It was those sorts of issues, I realize now, less tangible than school transcripts or medical services,
that became the focus of her lessons with me. “If you want to grow into a human being,” she would say to
me, “you’re going to need some values.”
Honesty-Lolo should not have hidden the refrigerator in the storage room when the tax officials came,
even if everyone else, including the tax officials, expected such things. Fairness-the parents of wealthier
students should not give television sets to the teachers during Ramadan, and their children could take no
pride in the higher marks they might have received. Straight talk-if you didn’t like the shirt I bought you for
your birthday, you should have just said so instead of keeping it wadded up at the bottom of your closet.
Independent judgment-just because the other children tease the poor boy about his haircut doesn’t mean
you have to do it too.
It was as if, by traveling halfway around the globe, away from the smugness and hypocrisy that
familiarity had disclosed, my mother could give voice to the virtues of her midwestern past and offer them
up in distilled form. The problem was that she had few reinforcements; whenever she took me aside for
such commentary, I would dutifully nod my assent, but she must have known that many of her ideas
seemed rather impractical. Lolo had merely explained the poverty, the corruption, the constant scramble for
security; he hadn’t created it. It remained all around me and bred a relentless skepticism. My mother’s
confidence in needlepoint virtues depended on a faith I didn’t possess, a faith that she would refuse to
describe as religious; that, in fact, her experience told her was sacrilegious: a faith that rational, thoughtful
people could shape their own destiny. In a land where fatalism remained a necessary tool for enduring
hardship, where ultimate truths were kept separate from day-to-day realities, she was a lonely witness for
secular humanism, a soldier for New Deal, Peace Corps, position-paper liberalism.
She had only one ally in all this, and that was the distant authority of my father. Increasingly, she would
remind me of his story, how he had grown up poor, in a poor country, in a poor continent; how his life had
been hard, as hard as anything that Lolo might have known. He hadn’t cut corners, though, or played all the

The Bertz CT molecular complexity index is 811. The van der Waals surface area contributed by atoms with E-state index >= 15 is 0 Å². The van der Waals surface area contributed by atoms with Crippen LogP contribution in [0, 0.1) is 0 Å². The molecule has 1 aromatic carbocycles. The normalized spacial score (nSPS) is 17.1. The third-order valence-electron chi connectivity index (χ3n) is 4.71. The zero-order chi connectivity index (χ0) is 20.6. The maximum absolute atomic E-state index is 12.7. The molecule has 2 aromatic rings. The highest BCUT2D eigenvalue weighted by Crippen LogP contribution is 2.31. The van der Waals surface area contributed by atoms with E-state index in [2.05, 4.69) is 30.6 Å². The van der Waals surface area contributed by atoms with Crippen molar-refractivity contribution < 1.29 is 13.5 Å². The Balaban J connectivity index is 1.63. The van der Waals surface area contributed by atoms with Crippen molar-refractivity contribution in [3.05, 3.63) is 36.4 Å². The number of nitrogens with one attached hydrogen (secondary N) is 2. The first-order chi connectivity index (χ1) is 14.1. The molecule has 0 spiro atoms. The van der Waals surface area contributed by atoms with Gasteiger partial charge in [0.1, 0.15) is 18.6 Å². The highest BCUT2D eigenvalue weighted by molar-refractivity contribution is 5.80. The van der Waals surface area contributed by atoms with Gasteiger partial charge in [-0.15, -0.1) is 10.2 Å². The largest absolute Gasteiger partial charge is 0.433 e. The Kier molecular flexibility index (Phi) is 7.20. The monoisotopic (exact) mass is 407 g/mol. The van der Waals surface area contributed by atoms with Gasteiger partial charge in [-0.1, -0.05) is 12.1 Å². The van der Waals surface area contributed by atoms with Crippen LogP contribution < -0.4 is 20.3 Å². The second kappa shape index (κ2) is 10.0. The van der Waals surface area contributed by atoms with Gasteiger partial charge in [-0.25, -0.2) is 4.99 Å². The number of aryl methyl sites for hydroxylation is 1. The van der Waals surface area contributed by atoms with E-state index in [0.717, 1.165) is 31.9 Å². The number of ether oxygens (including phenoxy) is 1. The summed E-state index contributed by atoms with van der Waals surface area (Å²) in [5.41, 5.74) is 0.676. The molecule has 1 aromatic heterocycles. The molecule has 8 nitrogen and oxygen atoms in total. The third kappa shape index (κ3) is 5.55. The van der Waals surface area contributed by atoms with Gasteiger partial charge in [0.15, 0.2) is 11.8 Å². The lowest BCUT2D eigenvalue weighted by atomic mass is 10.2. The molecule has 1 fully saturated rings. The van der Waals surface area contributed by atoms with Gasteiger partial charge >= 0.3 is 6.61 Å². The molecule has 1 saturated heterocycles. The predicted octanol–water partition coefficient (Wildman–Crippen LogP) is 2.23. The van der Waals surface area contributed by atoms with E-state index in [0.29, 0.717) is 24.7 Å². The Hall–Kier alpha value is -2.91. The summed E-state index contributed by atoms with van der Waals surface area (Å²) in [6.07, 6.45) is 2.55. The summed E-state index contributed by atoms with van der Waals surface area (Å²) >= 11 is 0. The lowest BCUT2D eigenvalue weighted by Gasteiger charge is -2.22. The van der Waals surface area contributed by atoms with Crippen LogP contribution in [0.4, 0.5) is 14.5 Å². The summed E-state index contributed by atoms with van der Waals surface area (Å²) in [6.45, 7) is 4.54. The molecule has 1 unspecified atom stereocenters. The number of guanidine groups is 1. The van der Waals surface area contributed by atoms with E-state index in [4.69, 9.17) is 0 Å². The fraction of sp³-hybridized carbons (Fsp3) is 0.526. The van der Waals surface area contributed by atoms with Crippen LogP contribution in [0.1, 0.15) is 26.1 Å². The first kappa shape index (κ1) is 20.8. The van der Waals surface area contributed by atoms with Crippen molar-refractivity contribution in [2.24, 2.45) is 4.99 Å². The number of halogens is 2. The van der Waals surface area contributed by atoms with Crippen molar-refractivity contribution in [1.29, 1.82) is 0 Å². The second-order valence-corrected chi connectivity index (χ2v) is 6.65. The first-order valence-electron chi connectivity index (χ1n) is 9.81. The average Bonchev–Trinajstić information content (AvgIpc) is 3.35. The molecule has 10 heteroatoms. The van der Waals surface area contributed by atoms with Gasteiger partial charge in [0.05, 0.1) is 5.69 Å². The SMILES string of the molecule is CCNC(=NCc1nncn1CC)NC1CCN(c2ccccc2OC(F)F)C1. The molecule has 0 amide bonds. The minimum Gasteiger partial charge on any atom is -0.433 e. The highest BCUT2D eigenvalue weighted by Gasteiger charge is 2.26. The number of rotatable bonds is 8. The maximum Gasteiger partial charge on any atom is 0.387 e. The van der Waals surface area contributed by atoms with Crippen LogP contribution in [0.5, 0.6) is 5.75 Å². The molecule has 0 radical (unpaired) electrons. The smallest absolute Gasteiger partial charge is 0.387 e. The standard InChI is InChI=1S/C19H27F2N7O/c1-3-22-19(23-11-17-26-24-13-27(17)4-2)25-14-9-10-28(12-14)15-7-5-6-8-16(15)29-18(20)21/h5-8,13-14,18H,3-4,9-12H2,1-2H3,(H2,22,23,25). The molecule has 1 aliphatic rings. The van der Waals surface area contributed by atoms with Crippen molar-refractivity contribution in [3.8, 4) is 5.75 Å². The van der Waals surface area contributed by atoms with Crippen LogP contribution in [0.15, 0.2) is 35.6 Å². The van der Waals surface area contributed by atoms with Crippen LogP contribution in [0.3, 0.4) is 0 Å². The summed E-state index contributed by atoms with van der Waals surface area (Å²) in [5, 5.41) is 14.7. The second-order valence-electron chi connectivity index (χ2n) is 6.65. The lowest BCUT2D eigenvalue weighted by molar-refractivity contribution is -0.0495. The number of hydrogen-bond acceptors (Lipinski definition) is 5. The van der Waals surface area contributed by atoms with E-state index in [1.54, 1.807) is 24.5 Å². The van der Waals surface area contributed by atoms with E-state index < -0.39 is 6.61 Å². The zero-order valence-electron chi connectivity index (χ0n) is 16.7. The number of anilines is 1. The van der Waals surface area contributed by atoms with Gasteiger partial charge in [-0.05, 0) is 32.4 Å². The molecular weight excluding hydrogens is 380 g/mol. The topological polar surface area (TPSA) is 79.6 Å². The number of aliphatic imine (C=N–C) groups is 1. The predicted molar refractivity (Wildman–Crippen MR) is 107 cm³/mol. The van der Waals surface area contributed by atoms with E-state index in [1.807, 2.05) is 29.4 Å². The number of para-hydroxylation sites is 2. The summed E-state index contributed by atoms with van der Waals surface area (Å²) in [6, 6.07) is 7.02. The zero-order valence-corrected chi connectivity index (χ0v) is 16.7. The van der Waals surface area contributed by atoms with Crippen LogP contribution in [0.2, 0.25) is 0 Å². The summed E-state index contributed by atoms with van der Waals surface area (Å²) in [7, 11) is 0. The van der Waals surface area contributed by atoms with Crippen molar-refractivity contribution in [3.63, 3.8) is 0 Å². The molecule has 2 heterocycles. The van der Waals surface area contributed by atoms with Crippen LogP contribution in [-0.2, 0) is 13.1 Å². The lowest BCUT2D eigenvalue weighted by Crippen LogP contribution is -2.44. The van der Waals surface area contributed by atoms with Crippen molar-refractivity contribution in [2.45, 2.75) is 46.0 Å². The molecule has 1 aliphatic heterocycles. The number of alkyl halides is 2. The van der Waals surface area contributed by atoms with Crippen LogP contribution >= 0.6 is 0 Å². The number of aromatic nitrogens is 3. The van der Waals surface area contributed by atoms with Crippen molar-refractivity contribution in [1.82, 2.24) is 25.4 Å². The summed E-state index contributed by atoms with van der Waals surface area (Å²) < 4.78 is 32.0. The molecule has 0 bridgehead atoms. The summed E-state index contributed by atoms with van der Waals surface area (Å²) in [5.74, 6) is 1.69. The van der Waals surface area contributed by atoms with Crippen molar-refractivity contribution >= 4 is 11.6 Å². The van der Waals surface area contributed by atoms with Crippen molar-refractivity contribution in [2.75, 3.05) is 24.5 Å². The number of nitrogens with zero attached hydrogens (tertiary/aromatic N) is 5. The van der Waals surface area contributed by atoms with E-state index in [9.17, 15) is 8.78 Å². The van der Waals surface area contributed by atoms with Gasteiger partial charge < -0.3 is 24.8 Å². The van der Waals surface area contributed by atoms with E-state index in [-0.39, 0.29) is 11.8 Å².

angles. He was diligent and honest, no matter what it cost him. He had led his life according to principles
that demanded a different kind of toughness, principles that promised a higher form of power. I would follow
his example, my mother decided. I had no choice. It was in the genes.
“You have me to thank for your eyebrows…your father has these little wispy eyebrows that don’t
amount to much. But your brains, your character, you got from him.”
Her message came to embrace black people generally. She would come home with books on the civil
rights movement, the recordings of Mahalia Jackson, the speeches of Dr. King. When she told me stories of
schoolchildren in the South who were forced to read books handed down from wealthier white schools but
who went on to become doctors and lawyers and scientists, I felt chastened by my reluctance to wake up
and study in the mornings. If I told her about the goose-stepping demonstrations my Indonesian Boy Scout
troop performed in front of the president, she might mention a different kind of march, a march of children
no older than me, a march for freedom. Every black man was Thurgood Marshall or Sidney Poitier; every
black woman Fannie Lou Hamer or Lena Horne. To be black was to be the beneficiary of a great
inheritance, a special destiny, glorious burdens that only we were strong enough to bear.
Burdens we were to carry with style. More than once, my mother would point out: “Harry Belafonte is
the best-looking man on the planet.”
It was in this context that I came across the picture in Life magazine of the black man who had tried to
peel off his skin. I imagine other black children, then and now, undergoing similar moments of revelation.
Perhaps it comes sooner for most-the parent’s warning not to cross the boundaries of a particular
neighborhood, or the frustration of not having hair like Barbie no matter how long you tease and comb, or
the tale of a father’s or grandfather’s humiliation at the hands of an employer or a cop, overheard while
you’re supposed to be asleep. Maybe it’s easier for a child to receive the bad news in small doses, allowing
for a system of defenses to build up-although I suspect I was one of the luckier ones, having been given a
stretch of childhood free from self-doubt.
I know that seeing that article was violent for me, an ambush attack. My mother had warned me about
bigots-they were ignorant, uneducated people one should avoid. If I could not yet consider my own
mortality, Lolo had helped me understand the potential of disease to cripple, of accidents to maim, of
fortunes to decline. I could correctly identify common greed or cruelty in others, and sometimes even in
myself. But that one photograph had told me something else: that there was a hidden enemy out there, one
that could reach me without anyone’s knowledge, not even my own. When I got home that night from the